In our group, there are two teams. While the group leader is the common official manager, each of our teams has a team lead, dealing with the daily managing of tasks. The teams have a very different way of working and planning due to history and non-overlapping tasks.
Both teams are seriously understaffed for quite some time now. The members of the other team complain about this a lot and I believe those complaints are reasonable, since they plan their tasks individually and thus are drawn into never-ending discussions and face serious problems once somebody gets sick etc. For us, on the other hand, it is almost never affecting our daily work, since we believe only a small portion of the tasks can only be done by an expert and our team lead thus discusses priorities and realistic delivery dates centrally for the whole team and handles all the escalations to higher management due to mismatch between capacity and requested delivery dates.
Reacting to those complaints with anything else other than compassion has led to attacks on our way of working in the past, e.g. "your way of working causes bugs", which are mostly groundless (bugs, e.g. are closely monitored in our organisation) or subjective. Some members of the other team seem to have very strong emotions on this topic and seem to fear we want to impose our working style on them. I have thus decided to not react at all when these complaints are made in private conversation.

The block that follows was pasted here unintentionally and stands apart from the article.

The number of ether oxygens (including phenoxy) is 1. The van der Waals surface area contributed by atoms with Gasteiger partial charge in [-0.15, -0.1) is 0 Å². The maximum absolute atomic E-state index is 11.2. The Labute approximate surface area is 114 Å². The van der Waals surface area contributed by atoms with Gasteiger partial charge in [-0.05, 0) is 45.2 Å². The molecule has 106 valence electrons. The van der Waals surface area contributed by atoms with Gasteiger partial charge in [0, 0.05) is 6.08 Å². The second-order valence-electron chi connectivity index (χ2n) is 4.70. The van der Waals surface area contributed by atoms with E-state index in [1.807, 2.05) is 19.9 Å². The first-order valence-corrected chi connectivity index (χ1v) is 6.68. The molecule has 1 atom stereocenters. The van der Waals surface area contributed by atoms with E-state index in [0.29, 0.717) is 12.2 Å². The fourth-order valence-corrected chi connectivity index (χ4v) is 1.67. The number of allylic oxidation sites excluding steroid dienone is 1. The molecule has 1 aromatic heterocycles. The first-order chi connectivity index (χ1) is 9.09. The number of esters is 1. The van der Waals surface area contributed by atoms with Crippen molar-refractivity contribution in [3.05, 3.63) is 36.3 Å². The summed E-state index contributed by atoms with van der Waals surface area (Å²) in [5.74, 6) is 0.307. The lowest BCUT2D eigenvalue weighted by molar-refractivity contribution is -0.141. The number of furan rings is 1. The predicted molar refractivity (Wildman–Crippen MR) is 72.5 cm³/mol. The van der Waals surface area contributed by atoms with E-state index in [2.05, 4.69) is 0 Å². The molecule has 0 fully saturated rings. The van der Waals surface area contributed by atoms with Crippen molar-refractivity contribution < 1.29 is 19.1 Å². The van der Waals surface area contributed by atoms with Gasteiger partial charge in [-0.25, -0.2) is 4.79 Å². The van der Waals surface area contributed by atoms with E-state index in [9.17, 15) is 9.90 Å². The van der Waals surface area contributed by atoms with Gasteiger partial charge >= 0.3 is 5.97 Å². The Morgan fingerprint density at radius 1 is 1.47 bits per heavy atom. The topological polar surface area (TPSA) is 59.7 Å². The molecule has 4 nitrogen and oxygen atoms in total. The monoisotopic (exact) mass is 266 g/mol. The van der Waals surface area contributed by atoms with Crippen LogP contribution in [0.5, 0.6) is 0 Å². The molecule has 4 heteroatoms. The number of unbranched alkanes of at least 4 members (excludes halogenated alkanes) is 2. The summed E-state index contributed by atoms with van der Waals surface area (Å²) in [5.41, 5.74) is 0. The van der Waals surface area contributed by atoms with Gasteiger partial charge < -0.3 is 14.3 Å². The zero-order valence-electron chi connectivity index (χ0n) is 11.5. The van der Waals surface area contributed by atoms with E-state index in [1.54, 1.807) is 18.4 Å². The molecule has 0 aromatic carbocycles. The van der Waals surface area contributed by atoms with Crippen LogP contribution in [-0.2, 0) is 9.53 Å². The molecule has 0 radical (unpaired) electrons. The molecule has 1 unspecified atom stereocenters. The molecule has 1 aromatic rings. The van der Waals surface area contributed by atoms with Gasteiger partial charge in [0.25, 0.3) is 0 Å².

We do have common feedback rounds with our shared manager however, where I feel it is important to point out that while being understaffed for us as well is a problem, we, as developers, do not face the same problems in our daily work. We are often even explicitly asked by our manager to comment on the complaints. I have tried responding in the most tactful way possible, but even the slightest sign of criticism (e.g. " we do not face this problem because of different working style ") leads to long explanations about how their approach is superior to ours.
I am tired of this and it begins to sour the relationship between the teams. At the same time, I feel it is important to communicate the facts to our manager.
Is their any way to do this without triggering an emotional response from the other team?
(Asking for separate feedback rounds is probably not an option, since our manager's stated intention is to make us feel like a group instead of two independent teams.)